Canada's marijuana laws will not decide the outcome of the next federal election in 2015, but Liberal Leader Justin Trudeau's sudden embrace of outright legalization shows he sees which way the wind of Canadian public opinion is blowing.
Mr. Trudeau has moved over the years from supporting the status quo, to decriminalization, to legalization of pot so it can be regulated, controlled and taxed.
Prime Minister Stephen Mr. Harper is not only stuck in the past, he has increased the penalties for certain marijuana-related offences. His government has accused Mr. Trudeau of being irresponsible. Judging by polls showing a majority of Canadians support either decriminalization or legalization, however, it would seem Canadians overall disagree.
Mr. Harper runs the risk of being seen as an old fogey, while Mr. Trudeau's reputation as progressive and forward-looking could be enhanced.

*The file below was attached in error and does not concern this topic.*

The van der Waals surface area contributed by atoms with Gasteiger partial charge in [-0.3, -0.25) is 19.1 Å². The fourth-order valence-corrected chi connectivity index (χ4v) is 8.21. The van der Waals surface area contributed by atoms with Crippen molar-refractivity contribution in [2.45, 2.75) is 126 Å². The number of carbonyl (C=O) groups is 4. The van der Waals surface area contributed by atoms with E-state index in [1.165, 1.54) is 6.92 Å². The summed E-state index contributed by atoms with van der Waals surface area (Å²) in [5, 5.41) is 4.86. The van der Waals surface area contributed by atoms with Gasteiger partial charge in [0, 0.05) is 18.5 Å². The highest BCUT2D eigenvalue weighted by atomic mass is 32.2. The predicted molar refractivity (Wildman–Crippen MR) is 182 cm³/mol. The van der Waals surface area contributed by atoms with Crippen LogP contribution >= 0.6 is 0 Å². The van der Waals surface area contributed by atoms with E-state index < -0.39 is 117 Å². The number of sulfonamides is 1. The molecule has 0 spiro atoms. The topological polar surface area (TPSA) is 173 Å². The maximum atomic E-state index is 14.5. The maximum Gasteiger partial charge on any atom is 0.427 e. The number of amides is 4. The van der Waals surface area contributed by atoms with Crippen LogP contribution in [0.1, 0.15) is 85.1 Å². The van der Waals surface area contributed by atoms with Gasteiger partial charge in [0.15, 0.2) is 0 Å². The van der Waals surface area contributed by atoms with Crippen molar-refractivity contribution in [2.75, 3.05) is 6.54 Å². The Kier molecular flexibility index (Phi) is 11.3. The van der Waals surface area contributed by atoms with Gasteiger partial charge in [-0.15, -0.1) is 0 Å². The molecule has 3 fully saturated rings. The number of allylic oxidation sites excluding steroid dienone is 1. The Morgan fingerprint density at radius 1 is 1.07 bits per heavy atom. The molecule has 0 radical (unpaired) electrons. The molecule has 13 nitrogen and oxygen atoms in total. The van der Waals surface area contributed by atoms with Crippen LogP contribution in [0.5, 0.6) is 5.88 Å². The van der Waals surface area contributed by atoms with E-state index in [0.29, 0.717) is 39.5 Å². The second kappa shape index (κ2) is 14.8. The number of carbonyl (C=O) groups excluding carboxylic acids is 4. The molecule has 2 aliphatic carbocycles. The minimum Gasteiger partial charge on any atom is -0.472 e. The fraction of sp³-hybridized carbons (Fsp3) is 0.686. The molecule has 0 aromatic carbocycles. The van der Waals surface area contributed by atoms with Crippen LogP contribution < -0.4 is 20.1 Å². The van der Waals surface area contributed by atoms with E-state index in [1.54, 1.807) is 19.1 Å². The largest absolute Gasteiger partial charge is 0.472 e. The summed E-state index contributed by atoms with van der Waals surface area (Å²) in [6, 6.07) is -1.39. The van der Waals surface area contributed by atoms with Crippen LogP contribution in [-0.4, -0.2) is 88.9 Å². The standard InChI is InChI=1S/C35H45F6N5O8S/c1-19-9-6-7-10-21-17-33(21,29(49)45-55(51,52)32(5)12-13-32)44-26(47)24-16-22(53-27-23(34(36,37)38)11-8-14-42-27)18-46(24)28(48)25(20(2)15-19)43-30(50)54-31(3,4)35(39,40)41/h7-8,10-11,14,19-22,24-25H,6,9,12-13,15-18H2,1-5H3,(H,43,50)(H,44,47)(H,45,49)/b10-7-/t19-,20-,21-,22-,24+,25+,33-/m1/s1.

As well, the Americans warned Canada 10 years ago that any liberalization of pot laws could cause a backlash and tougher border security. It's not clear if our neighbours still feel the same way, but the issue might also set up Mr. Trudeau as a leader who isn't afraid to stand up for Canada.
Mr. Trudeau is not recommending marijuana use, but he believes it would be easier to keep out of the hands of children if the product was exclusively in the hands of the state, much like cigarettes and alcohol now.
It's a compelling argument, and one Mr. Harper ignores at his peril.